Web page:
Trent Ashby

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Trenton Edward "Trent" Ashby​


Texas State Representativ for
District 57 (Angelina, Houston,
Leon, Madison, San Augustine,
and Trinity counties)​
Incumbent
Assumed office 
January 8, 2013​
Preceded by Marva Beck​

Born October 9, 1972 (age 48)
Rusk County, Texas, USA​
Nationality American
Political party Republican
Spouse(s) Nicole Marie Cormack "Nickie" Ashby​
Children Garin Ashby​

Grant Ashby​

Residence Lufkin, Angelina County, Texas​
Alma mater Henderson (Texas) High School

Texas A&M University

Occupation Title insurance executive​
Religion Southern Baptist

Trenton Edward Ashby, known as Trent Ashby (born October 9, 1972),[1] is a title insurance executive from Lufkin, Texas, who is a Republican state representative for House District 57, which encompasses Angelina, Houston, Leon, Madison, San Augustine, and Trinity counties in the eastern portion of his state..[2]

Background

Ashby was reared on a diversified livestock and dairy farm in Rusk County. As a youth, he was the state president and vice-president, respectively of 4-H and the Future ​ Farmers of America organizations. He graduated in 1991 from Henderson High School in Henderson, the seat of government for Rusk County. In 1996, he earned a Bachelor of Science in Agricultural Economics from Texas A&M University in College Station. He was elected by the student body as a yell leader at TAMU, as was an earlier alumnus, former Governor Rick Perry. Ashby is president of Community Title Company, which maintains offices in Angelina, Nacogdoches, and Polk counties.[3]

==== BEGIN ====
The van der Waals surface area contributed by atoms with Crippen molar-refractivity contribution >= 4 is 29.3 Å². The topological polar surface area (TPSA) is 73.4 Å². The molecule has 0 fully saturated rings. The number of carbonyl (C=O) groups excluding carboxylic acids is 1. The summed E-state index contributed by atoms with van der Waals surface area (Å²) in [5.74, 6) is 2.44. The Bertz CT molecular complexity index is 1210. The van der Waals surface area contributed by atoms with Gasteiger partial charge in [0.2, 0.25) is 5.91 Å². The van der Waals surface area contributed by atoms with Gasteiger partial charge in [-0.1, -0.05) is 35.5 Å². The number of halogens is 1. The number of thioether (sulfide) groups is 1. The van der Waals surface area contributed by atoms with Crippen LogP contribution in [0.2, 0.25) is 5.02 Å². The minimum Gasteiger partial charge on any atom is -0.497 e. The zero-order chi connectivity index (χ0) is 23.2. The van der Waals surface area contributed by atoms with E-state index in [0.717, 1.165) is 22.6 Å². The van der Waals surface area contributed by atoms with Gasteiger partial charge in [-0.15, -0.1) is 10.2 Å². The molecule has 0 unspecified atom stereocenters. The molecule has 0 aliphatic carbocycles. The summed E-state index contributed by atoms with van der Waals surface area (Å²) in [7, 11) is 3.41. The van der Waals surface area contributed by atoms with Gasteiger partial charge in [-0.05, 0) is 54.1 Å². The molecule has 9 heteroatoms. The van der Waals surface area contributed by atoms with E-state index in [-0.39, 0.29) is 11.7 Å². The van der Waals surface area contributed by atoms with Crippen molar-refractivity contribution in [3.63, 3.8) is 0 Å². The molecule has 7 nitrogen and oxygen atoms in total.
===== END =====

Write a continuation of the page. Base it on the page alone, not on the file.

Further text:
Ashby and his wife, the former Nicole Marie Cormack, known as "Nickie" Ashby (born c. 1973), have two sons, Garin and Grant.[4] The Ashbys attend the Harmony Hill Baptist Church at 2708 S. Chestnut St. in Lufkin and work in various nonprofit organizations in the district,[3] such as the Museum of East Texas, which opened in Lufkin in 1976. He is affiliated with the Chamber of Commerce, United Way, and Lions International.[4]

Political life

Earlier in his career he was the legislative director for Democratic former U.S. Representative James William "Jim" Turner (born 1946) of Texas' 2nd congressional district, a former member of both houses of the Texas legislature and a former mayor of Crockett in Houston County (not the city of Houston), Texas. In that capacity prior to 2005, he lived in Alexandria, Virginia.[1] After settling in Lufkin, he served as president of the nonpartisan Lufkin Independent School District.[3]

In the Republican primary election held on May 29, 2012, Ashby unseated one-term Representative Marva Black Beck (born 1944) of Centerville in Leon County, 11,730 votes (58.1 percent) to 8,454 (41.9 percent), in the reconfigured District 57.[5] Beck was supported by the TEA Party movement. During her brief tenure, the district included Leon, Madison, Falls, McLennan, and Robertson counties but not Ashby's home base of Lufkin in Angelina County.[6]

In the general election held on November 2, 2010, Beck had toppled seven-term Democrat Representative Jim Dunnam a lawyer from Moody, Texas, but no Democrat ran in 2012 for the District 57 seat.[7]

Ashby serves on the House committees of (1) Appropriations Subcommittee on Article III - Chair (2) Natural Resources - Vice Chair (3) Appropriations and (4) House Administration.[4]

Legislative positions